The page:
Who Regulates the Regulators?
Tibor R. Machan
This is not some original question from me but I must ask it again. Did
you read about the ?zealous prosecutor of drug criminals? who has turned
out to be, you guessed it, a drug criminal himself? He is Richard James
Roach of the Texas Panhandle, a Republican district attorney, who is
reportedly notorious for his lambaste of drug offenders and his vigorous
pursuit of them in court. Alas, et tu Brute!
When Rush Limbaugh?the poor righteous soul, who had, despite his repeated
bashing of big government (well, big government when Liberals support it,
not so much when the Republicans do) backed the war on drugs?got caught
gobbling down pain killers to which he became ?addicted,? many made fun of
him for his hypocrisy. Perhaps he really couldn?t help himself?such things
have been known to happen to some people, even though this idea is mostly
a ploy by defense attorneys when nothing else works to get off their
clients. In any case, we have here a far more important case of hypocrisy.
On several levels, actually.
There is, first of all, the man himself, who seems to have carried out
his vendetta against drug offenders while doing exactly as they have been
doing. I must say, it baffles me how one brings this off. Maybe I am
naïve?after all, con men (or is it now con persons?) abound in history and
I have run into a few twofaced folks myself in my life. But still, just as
with vandalism?like scratching car doors or bending antennas?I just don?t
get it. Peculiar mentalities, these, I must say.
But in my book the more interesting hypocrisy is this: Unlike when Enron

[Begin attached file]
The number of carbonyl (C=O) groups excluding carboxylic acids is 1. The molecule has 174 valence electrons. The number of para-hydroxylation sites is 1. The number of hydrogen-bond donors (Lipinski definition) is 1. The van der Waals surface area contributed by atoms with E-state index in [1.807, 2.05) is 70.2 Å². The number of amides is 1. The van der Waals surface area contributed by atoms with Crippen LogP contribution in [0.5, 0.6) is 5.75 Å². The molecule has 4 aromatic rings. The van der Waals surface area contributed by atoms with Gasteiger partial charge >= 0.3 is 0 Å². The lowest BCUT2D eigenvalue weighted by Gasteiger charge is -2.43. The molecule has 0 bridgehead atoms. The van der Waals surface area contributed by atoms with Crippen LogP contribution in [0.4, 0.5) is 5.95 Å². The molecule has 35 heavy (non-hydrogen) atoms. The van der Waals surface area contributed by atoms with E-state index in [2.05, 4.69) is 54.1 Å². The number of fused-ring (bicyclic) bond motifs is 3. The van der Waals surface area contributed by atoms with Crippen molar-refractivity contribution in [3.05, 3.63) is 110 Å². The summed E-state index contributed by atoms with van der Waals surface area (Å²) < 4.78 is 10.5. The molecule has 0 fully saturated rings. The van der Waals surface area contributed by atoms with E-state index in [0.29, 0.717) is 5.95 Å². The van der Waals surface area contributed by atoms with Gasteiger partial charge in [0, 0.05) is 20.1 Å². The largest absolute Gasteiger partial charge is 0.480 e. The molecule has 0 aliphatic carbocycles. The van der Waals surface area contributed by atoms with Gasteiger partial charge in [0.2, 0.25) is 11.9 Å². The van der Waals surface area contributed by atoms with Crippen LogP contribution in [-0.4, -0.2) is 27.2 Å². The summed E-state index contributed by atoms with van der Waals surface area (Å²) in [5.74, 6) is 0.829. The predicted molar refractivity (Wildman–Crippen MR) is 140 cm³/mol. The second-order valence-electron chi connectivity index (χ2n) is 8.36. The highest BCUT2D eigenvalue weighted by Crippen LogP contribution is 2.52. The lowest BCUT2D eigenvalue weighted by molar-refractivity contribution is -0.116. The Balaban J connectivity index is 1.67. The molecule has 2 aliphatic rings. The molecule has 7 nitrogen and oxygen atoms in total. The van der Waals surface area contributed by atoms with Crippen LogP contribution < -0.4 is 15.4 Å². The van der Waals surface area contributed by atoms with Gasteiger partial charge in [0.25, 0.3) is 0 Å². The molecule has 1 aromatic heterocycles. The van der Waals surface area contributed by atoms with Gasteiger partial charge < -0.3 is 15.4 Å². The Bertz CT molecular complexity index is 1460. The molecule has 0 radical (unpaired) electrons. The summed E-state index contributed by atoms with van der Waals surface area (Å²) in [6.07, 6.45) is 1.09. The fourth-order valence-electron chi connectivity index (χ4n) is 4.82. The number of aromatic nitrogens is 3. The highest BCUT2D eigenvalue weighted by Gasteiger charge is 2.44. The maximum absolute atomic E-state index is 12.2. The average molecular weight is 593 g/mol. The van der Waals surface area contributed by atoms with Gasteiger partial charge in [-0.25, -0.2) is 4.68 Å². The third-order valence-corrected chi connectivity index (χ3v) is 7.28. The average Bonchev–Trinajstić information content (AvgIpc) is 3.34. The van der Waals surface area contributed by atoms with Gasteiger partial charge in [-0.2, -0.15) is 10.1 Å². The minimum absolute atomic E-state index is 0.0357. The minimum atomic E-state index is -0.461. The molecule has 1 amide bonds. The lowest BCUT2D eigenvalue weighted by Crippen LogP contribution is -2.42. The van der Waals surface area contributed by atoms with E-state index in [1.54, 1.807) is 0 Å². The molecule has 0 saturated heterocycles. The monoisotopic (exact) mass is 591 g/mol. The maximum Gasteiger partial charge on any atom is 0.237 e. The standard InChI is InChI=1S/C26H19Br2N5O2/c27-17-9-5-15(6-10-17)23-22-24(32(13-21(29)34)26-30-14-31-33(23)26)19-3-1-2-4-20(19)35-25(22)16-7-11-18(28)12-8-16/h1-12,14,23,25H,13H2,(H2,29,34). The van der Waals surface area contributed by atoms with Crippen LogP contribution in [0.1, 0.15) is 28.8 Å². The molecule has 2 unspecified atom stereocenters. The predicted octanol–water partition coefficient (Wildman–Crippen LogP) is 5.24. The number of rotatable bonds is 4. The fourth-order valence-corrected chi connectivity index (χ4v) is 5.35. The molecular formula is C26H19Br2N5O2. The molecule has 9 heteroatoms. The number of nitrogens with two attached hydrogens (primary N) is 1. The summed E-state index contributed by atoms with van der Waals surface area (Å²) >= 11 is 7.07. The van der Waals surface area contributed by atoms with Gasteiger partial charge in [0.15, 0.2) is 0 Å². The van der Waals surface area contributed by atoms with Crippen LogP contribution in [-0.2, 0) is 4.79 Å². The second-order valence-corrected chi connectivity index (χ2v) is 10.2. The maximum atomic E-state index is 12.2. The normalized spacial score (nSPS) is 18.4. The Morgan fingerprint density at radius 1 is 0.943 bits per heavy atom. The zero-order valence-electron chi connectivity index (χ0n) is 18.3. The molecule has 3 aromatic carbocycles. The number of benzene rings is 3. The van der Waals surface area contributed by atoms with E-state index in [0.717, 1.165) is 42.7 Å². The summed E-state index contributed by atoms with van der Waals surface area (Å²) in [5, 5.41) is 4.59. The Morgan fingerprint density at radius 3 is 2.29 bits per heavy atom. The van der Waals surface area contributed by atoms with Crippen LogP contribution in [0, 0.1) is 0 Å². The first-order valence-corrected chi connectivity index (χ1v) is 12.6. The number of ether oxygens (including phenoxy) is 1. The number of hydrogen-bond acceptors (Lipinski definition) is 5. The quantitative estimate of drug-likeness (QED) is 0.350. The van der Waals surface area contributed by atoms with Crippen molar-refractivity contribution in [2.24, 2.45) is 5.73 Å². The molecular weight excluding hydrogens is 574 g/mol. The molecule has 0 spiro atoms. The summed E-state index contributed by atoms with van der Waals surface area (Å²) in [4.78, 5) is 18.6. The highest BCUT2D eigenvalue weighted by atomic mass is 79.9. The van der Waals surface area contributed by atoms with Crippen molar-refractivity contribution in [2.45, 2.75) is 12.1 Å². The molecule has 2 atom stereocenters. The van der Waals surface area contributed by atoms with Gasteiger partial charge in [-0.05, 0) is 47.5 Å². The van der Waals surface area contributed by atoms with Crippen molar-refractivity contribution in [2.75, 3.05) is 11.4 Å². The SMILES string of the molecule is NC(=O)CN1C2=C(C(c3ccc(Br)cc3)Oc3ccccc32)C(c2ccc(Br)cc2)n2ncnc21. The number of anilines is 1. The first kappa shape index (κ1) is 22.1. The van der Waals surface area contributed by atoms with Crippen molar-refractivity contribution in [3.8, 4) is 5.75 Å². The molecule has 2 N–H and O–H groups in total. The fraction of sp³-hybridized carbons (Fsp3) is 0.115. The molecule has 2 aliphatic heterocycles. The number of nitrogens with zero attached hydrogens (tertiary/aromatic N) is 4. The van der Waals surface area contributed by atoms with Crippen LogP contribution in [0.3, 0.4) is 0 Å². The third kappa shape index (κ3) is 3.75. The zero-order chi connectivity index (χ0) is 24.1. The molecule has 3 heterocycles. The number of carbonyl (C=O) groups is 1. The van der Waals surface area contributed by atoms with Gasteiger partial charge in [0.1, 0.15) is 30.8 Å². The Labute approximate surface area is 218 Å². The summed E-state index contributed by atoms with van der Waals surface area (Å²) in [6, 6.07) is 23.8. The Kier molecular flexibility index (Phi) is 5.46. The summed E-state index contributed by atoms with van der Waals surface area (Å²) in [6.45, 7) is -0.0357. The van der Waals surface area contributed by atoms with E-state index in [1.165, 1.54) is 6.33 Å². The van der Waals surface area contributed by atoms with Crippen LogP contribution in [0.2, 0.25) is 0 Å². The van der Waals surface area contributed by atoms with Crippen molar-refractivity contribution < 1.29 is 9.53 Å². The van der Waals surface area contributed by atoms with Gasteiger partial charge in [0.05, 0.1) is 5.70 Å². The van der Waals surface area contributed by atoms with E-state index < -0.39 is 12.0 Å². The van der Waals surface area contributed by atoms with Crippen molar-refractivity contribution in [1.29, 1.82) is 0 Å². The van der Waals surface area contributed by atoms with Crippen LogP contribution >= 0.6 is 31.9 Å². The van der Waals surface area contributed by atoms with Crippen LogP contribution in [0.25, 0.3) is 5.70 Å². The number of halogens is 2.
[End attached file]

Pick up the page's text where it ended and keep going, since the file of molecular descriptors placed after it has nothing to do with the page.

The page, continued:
executives perpetrated their criminal conduct and the liberal Left was
hollering for re-regulating various aspects of business that they claim
weren?t sufficiently regulated to prevent those guys from pulling off
their evil deeds (which, by the way, they were caught doing without the
extra regulation), in this case I have heard nothing about more vigorous
regulation of criminal prosecutors.
Oh, you say, this is just one case?there are many, many decent criminal
prosecutors, so one shouldn?t jump the gun. Yet that is exactly what holds
true about the Enron people?they were a bunch of individuals gone wrong
and nothing at all follows about needing to re-regulate the industry in
which they did their bad deeds. So why, then, the discrepancy?
Mainly because those who love regulation have a prejudice against
business. You can read it on Op Ed pages everywhere?especially The New
York Times. Commerce is bad?too many choices, people cannot handle them,
let?s, therefore, limit them. Commerce?it makes people treat one another
as objects (as commodities), so let?s restrict it. Commerce?it gives big
companies too much power, so people are duped into buying things they
don?t want or need just so this big corporations become rich. And the
refrain continues without end.
But when a criminal prosecutor?whose specialty is victimless crimes and
who has sent hundreds up people up the river for dozens and dozens of
years for hurting no one at all?gets caught breaking the same unjust laws
he so enthusiastically used to hurt people and clearly turns out to be
duplicitous, there is no cry to ?regulate? criminal prosecutors. Well, of
course, that?s because there is no one left to do the regulating?criminal
prosecutors are, after all, the end of the line of government regulation.
This is just what ought to teach folks a vital lesson: regulating
people?s lives to prevent their doing harm to themselves is futile. It
ought to be stopped. Let the law handle cases where someone violates
another?s rights, period. That?s not regulation?it is prohibition, based
on the fact that we all have unalienable rights none may violate and all
should get punished if they do violate them. The rest is not the law?s
Ah, but this would put a big dent into the sacred faith that government?s
are the solution to all of our problems. And such a faith seems to have a
life of its own, whatever the facts show.